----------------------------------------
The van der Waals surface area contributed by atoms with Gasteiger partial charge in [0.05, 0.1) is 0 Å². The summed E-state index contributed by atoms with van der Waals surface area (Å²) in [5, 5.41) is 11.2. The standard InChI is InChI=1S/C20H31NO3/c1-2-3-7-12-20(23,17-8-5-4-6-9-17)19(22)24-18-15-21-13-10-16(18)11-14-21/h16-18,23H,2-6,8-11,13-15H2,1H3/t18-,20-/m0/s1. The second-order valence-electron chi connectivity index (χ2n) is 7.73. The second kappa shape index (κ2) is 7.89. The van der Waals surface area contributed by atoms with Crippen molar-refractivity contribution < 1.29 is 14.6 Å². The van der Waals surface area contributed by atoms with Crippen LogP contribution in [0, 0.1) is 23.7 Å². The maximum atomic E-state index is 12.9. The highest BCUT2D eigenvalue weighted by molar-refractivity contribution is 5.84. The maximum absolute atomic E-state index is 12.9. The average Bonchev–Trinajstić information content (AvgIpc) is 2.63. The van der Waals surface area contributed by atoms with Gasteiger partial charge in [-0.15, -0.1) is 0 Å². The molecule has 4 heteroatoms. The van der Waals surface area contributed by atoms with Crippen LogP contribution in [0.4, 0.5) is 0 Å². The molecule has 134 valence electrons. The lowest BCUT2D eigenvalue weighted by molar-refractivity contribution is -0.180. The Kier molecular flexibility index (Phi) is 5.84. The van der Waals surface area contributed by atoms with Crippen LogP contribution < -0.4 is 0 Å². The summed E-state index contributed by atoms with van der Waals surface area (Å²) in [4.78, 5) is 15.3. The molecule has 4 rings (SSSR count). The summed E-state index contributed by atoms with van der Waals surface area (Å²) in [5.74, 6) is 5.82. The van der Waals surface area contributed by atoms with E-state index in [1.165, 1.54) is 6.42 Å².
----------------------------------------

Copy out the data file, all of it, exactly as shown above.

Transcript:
The van der Waals surface area contributed by atoms with Gasteiger partial charge in [0.05, 0.1) is 0 Å². The summed E-state index contributed by atoms with van der Waals surface area (Å²) in [5, 5.41) is 11.2. The standard InChI is InChI=1S/C20H31NO3/c1-2-3-7-12-20(23,17-8-5-4-6-9-17)19(22)24-18-15-21-13-10-16(18)11-14-21/h16-18,23H,2-6,8-11,13-15H2,1H3/t18-,20-/m0/s1. The second-order valence-electron chi connectivity index (χ2n) is 7.73. The second kappa shape index (κ2) is 7.89. The van der Waals surface area contributed by atoms with Crippen molar-refractivity contribution < 1.29 is 14.6 Å². The van der Waals surface area contributed by atoms with Crippen LogP contribution in [0, 0.1) is 23.7 Å². The maximum atomic E-state index is 12.9. The highest BCUT2D eigenvalue weighted by molar-refractivity contribution is 5.84. The maximum absolute atomic E-state index is 12.9. The average Bonchev–Trinajstić information content (AvgIpc) is 2.63. The van der Waals surface area contributed by atoms with Gasteiger partial charge in [-0.15, -0.1) is 0 Å². The molecule has 4 heteroatoms. The van der Waals surface area contributed by atoms with Crippen LogP contribution in [0.4, 0.5) is 0 Å². The molecule has 134 valence electrons. The lowest BCUT2D eigenvalue weighted by molar-refractivity contribution is -0.180. The Kier molecular flexibility index (Phi) is 5.84. The van der Waals surface area contributed by atoms with Crippen LogP contribution < -0.4 is 0 Å². The summed E-state index contributed by atoms with van der Waals surface area (Å²) in [4.78, 5) is 15.3. The molecule has 4 rings (SSSR count). The summed E-state index contributed by atoms with van der Waals surface area (Å²) in [5.74, 6) is 5.82. The van der Waals surface area contributed by atoms with E-state index in [1.165, 1.54) is 6.42 Å².